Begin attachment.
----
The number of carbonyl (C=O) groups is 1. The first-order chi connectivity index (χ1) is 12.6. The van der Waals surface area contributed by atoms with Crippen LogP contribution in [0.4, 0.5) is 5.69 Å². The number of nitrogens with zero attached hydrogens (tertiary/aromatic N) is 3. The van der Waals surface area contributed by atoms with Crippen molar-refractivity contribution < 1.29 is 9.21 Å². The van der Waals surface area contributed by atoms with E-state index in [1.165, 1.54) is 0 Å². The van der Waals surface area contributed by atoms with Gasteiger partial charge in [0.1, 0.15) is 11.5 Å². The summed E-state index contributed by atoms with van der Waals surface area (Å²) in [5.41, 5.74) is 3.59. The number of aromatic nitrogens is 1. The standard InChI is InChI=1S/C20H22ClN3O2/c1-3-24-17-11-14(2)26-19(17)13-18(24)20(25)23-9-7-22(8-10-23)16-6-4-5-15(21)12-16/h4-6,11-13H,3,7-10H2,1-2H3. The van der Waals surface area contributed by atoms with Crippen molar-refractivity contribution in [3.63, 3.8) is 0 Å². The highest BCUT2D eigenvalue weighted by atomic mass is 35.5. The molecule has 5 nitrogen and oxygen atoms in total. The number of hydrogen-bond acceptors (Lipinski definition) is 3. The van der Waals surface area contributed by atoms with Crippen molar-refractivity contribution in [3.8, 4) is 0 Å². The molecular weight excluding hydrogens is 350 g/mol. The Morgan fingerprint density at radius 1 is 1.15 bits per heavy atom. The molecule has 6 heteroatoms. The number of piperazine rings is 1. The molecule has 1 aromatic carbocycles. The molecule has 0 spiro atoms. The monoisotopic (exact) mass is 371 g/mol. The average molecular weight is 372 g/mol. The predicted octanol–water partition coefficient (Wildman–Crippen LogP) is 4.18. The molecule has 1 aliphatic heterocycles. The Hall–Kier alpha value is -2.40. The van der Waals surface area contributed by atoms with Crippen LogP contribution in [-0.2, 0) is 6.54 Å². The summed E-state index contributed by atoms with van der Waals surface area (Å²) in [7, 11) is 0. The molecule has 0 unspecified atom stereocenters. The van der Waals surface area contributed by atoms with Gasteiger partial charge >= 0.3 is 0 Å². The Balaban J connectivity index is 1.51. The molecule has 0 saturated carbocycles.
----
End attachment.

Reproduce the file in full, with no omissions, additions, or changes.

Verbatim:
The number of carbonyl (C=O) groups is 1. The first-order chi connectivity index (χ1) is 12.6. The van der Waals surface area contributed by atoms with Crippen LogP contribution in [0.4, 0.5) is 5.69 Å². The number of nitrogens with zero attached hydrogens (tertiary/aromatic N) is 3. The van der Waals surface area contributed by atoms with Crippen molar-refractivity contribution < 1.29 is 9.21 Å². The van der Waals surface area contributed by atoms with E-state index in [1.165, 1.54) is 0 Å². The van der Waals surface area contributed by atoms with Gasteiger partial charge in [0.1, 0.15) is 11.5 Å². The summed E-state index contributed by atoms with van der Waals surface area (Å²) in [5.41, 5.74) is 3.59. The number of aromatic nitrogens is 1. The standard InChI is InChI=1S/C20H22ClN3O2/c1-3-24-17-11-14(2)26-19(17)13-18(24)20(25)23-9-7-22(8-10-23)16-6-4-5-15(21)12-16/h4-6,11-13H,3,7-10H2,1-2H3. The van der Waals surface area contributed by atoms with Crippen molar-refractivity contribution in [3.63, 3.8) is 0 Å². The highest BCUT2D eigenvalue weighted by atomic mass is 35.5. The molecule has 5 nitrogen and oxygen atoms in total. The number of hydrogen-bond acceptors (Lipinski definition) is 3. The van der Waals surface area contributed by atoms with Crippen molar-refractivity contribution in [3.8, 4) is 0 Å². The molecular weight excluding hydrogens is 350 g/mol. The Morgan fingerprint density at radius 1 is 1.15 bits per heavy atom. The molecule has 6 heteroatoms. The number of piperazine rings is 1. The molecule has 1 aromatic carbocycles. The molecule has 0 spiro atoms. The monoisotopic (exact) mass is 371 g/mol. The average molecular weight is 372 g/mol. The predicted octanol–water partition coefficient (Wildman–Crippen LogP) is 4.18. The molecule has 1 aliphatic heterocycles. The Hall–Kier alpha value is -2.40. The van der Waals surface area contributed by atoms with Crippen LogP contribution in [-0.2, 0) is 6.54 Å². The summed E-state index contributed by atoms with van der Waals surface area (Å²) in [7, 11) is 0. The molecule has 0 unspecified atom stereocenters. The van der Waals surface area contributed by atoms with Gasteiger partial charge >= 0.3 is 0 Å². The Balaban J connectivity index is 1.51. The molecule has 0 saturated carbocycles.